IR30: A look back to March 1998 – What future for IR in Asia?

Jul 12, 2018
New Throwback Thursday series, building up to the 30th anniversary issue of IR Magazine, this week looks back at the Asian crash and how IR in the region bounced back

‘Asia seemed to be just gearing up for a push on to a higher level of investor relations. Then the markets started collapsing.’ That was the ominous introduction to Richard Carpenter’s March 1998 cover story, simply titled: Shattered.

IR Magazine March 1998: Shattered

   IR Magazine March 1998: Shattered

Writing after the 1997 crash had decimated currencies across South East Asia and Japan and ‘brace yourselves for a difficult year ahead’ was the prevailing mood, many predicted that the region’s steps into investor relations would largely be abandoned because, quite simply, no one wanted to buy the stock. 

It wasn’t quite all doom and gloom, however. Andrew Pirie, then a director at financial PR firm Baldwin Boyle Shand in Singapore, had hope for the future. ‘Companies will no longer have access to cheap debt funding, which has been the cause of much of Asia’s problems, so equity funding will become more important,’ he predicted. ‘After stamping out of the region last year, international investors are coming back.’

He also predicted a new drive toward transparency and disclosure – something regulators had already begun the year before but that would surely get a kick in the right direction following the crash. 

That drive has continued, with Japan launching its stewardship and corporate governance codes in recent years and China tightening regulations on the asset management industry more recently. 

Not all new rules are seen as positive for shareholder rights, however. In May this year Hong Kong Exchanges & Clearing approved new rules to allow companies with dual-class shares to list in the city, while also making it easier for Greater China and international companies to seek a secondary listing and paving the way for ‘pre-revenue’ biotech firms to go public in Hong Kong.  

And what of Asian IR? Research by IR Magazine shows that compared with peers in the West, the region’s IR teams tend to have lower budgets and smaller headcounts. Asian senior management members are also the least likely to be the public face of the company at investor meetings – though the CEO, CFO and other senior managers often make up for this with behind-the-scenes work, dedicating a higher number of days to IR than those in North America or Europe.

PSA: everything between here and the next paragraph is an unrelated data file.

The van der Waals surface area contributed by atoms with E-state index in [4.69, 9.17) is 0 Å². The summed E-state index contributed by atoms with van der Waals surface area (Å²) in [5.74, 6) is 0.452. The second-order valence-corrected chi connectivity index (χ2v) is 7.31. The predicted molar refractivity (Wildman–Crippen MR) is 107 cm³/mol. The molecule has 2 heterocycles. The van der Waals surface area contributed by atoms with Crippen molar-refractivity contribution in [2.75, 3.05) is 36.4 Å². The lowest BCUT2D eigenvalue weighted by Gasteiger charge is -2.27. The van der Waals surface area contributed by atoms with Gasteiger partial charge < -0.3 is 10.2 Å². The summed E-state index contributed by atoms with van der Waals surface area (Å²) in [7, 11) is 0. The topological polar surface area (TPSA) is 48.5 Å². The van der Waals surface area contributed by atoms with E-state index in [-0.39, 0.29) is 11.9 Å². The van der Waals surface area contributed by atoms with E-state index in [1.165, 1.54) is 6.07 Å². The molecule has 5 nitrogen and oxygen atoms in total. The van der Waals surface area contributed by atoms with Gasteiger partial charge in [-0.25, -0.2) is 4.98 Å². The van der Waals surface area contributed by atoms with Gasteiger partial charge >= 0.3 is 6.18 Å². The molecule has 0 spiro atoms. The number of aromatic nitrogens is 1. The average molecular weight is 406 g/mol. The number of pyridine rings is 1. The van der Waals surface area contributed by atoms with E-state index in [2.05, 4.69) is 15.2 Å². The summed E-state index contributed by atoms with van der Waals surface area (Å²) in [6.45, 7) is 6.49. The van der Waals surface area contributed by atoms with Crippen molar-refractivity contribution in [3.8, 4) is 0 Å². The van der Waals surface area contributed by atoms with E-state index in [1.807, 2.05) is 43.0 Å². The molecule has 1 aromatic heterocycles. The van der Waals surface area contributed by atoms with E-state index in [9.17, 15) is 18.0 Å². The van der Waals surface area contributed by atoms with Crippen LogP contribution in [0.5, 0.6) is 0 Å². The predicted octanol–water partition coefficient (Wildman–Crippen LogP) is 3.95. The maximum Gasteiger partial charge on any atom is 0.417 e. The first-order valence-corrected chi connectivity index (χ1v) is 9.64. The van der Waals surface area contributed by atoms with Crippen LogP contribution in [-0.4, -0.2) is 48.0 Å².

But perhaps it is these resource constraints, coupled with the region’s ease with technology, that has resulted in a number of interesting IR innovations – such as the widespread use of WeChat for IR or PTTEP’s investor chat room.

There are also numerous Asian IR success stories, including SingTel, which has taken home a massive 42 IR Magazine Awards since 2006. 

Even back in March 1998, the Singapore-headquartered telecoms giant was a positive voice among the gloom. ‘I don’t think this trend will go away very quickly,’ Karena Tay, then IRO at SingTel, told IR Magazine at the time. ‘The general consensus is that our results shouldn’t be too badly affected. We’re a defensive stock. The general downturn might lead to a downturn generally in telecommunication businesses but that’s true for all telcos, not just SingTel. So far we haven’t seen any deterioration in performance. Singapore remains relatively strong because our fundamentals are strong.’

As IR Magazine builds up to its 30th anniversary issue – the upcoming winter 2018 issue, which will be the 279th edition of the industry’s flagship magazine – we’ll be posting throwbacks to old covers, revisiting some of the hot topics from the past 30 years of investor relations and hearing from some of the industry titans. 

You can look back over old covers and keep track of all things 30th anniversary at our dedicated hub.

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Comments

BIAO ZHOU's picture

Wechat is good for anylists and buy-side managers. But it is annoying for IRs sometimes!
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